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A Consumer Guide to Diamonds
Today the 3P’s are as important as the 4C’s.

It started when consumers realized that their running shoes and running pants were made in third world sweat shops by people, many of them children, who were paid less for a 60-hour week than a worker in America received for one hour’s work. Suddenly, the good life didn’t seem so good if the people who produced the goods that comprise it didn’t—and could never hope to—share in it.

In the 1990s, America began to embrace what some marketers now call “conscientious commerce.” In an age of terrorism and tyranny, human rights groups, as well as dissident shareholders, demanded more corporate accountability. After the Enron and WorldCom scandals, the U.S. Congress passed laws that toughened business reporting requirements—as well as penalties for violation of them.

The diamond world was bound to feel the impact of the new moral consumerism. Early in the decade, Tiffany’s, a leader in corporate accountability, announced buy-ins to Canadian mining ventures as a way to assure the public that its diamonds came from mines that were paragons of environmental responsibility and fair labor practices. Now, companies like Columbia Gem House in Vancouver, Washington, have pledged themselves to fair-trade codes of conduct that assure workers of decent wages and working conditions wherever the company has gem cutting or jewelry manufacturing operations.

As Columbia’s president Eric Braunwart puts it, “Stopping the traffic in illicit diamonds in Sierra Leone is an important first step. But other steps must be taken. What good does it do the miners who were the biggest victims of the trade in blood diamonds if they are paid the same pittance for their stones by the good guys as the bad guys—or if they continue to work in hellish conditions?”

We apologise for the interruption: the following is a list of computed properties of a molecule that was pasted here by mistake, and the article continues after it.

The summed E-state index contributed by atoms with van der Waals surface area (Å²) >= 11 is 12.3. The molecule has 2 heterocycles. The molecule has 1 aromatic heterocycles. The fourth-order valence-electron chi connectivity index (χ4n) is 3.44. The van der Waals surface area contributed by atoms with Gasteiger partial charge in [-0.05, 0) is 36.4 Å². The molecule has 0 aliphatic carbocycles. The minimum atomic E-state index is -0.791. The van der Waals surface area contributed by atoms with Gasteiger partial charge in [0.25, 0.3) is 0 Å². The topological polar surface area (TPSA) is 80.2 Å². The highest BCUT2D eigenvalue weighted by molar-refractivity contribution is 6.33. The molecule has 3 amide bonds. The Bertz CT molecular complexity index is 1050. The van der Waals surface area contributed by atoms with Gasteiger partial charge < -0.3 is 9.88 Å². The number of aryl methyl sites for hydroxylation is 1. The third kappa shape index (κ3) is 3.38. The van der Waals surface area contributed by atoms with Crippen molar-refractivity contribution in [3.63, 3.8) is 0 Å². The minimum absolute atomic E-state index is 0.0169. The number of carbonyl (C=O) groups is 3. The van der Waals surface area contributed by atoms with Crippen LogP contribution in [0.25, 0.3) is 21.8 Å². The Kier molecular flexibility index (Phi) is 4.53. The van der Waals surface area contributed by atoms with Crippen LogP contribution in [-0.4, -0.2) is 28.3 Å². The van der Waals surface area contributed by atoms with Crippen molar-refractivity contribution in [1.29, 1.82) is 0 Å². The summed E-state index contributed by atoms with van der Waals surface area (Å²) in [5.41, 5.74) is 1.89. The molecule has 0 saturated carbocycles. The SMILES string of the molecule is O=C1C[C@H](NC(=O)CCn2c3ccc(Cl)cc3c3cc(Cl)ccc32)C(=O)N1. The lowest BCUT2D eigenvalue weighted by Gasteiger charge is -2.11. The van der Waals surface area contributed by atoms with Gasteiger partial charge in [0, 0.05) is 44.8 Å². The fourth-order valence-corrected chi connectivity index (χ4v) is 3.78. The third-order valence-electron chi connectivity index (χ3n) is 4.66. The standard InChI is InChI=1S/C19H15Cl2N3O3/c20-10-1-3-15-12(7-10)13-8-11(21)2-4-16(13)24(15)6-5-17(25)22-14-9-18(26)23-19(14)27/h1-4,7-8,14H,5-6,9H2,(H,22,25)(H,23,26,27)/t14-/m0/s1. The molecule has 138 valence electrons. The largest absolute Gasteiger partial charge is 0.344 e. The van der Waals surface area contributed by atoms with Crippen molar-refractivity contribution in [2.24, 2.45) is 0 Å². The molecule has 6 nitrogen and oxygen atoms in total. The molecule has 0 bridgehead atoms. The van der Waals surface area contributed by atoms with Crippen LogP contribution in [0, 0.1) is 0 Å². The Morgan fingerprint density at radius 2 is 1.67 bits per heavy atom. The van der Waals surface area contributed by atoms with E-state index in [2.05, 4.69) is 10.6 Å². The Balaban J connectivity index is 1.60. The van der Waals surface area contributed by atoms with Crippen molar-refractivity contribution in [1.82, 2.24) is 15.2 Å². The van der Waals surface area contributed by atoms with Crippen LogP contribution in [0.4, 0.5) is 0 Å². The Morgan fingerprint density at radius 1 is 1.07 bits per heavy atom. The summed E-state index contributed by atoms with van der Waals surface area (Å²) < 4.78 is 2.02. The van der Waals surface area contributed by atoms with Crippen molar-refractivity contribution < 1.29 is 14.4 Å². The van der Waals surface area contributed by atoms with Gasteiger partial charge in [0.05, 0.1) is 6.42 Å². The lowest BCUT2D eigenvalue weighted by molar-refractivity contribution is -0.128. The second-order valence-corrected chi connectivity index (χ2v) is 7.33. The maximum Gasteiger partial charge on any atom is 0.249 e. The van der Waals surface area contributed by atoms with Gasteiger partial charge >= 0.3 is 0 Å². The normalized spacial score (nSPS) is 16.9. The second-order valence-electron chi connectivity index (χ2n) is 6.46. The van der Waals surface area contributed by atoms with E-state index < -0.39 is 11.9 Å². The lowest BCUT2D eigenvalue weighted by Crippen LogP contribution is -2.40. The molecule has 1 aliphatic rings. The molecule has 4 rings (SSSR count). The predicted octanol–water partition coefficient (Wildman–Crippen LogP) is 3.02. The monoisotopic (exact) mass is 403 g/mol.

Good question. And it was one that was discussed vigorously at a recent international jewelry industry conference in Canada. In the meantime, there are things consumers can do to make sure their diamonds come from hands as good as the ones they’re going to. (view image 13)

A PAPER TRAIL for Honest Diamonds

On June 28, 2003, President George W. Bush signed into law “The Clean Diamond Act.” Ever since, it’s been illegal to buy or sell conflict diamonds in the U.S. So your jeweler isn’t just being nice when he assures you that his diamonds came from legitimate sources. He’s being a law-abiding citizen.

Nevertheless, it’s nice to see paperwork from suppliers attesting to the legitimacy of the diamonds they have sold your jeweler. The Diamond Trading Company insists that every one of its 100 or so customers (called sightholders) pledge in writing that all their diamonds are of honorable origin. Now the company wants every other diamond company to do the same, even ones with whom they do no business.

Diamond ring
Image 1 - Diamond ring from the “Rose” collection by Dalumi.
Image 2 - Ring featuring a Crisscut center diamond by Christopher Designs.
diamond ring bridal set
Image 3 - Bridal set featuring marquise-like shaped Calla cut diamonds from Nelson Jewellery.
diamond circle necklace
Image 4 - Diamond circle necklace featuring a Lady Heart three-stone diamond pendant from David Arabov & Sons.
diamond engagement ring
Image 5 - Princess cut diamond engagement ring by Amy Levine.
diamond earrings and pendant
Image 6 - Earrings and pendant with Rand ideal cut diamonds from Rand Diamond.
swirl diamond pendants
Image 7 - Stylish swirl diamond pendants from Stuller.
cut diamond
Image 8 - Under very favorable, high contrast white illumination, the ideal cut diamond is capable of emitting fire from every facet of its crown. Photo by Michael Cowing, ACA Gemological Laboratory.
diamond engagement ring and wedding band
Image 9 - Diamond engagement ring and wedding band from Uneek.
diamond engagement rings
Image 10 - Engagement rings featuring invisible set diamond side accents from Jewelex.
diamond brilliance
Image 11 - The Isee2 light measurement system from Overseas Diamonds gives diamond brilliance, fire, and sparkle ratings.
14k white gold engagement ring with baguette diamonds
Image 12 - Semi-mount 14k white gold engagement ring with baguette diamond sides from Dora Wedding Bands & Rings.
rose and white gold diamond ring
Image 13 - Rose and white gold diamond ring by Doron Isaak.
heart shaped diamond pendant
Image 14 - Heart shaped diamond pendant by Uneek.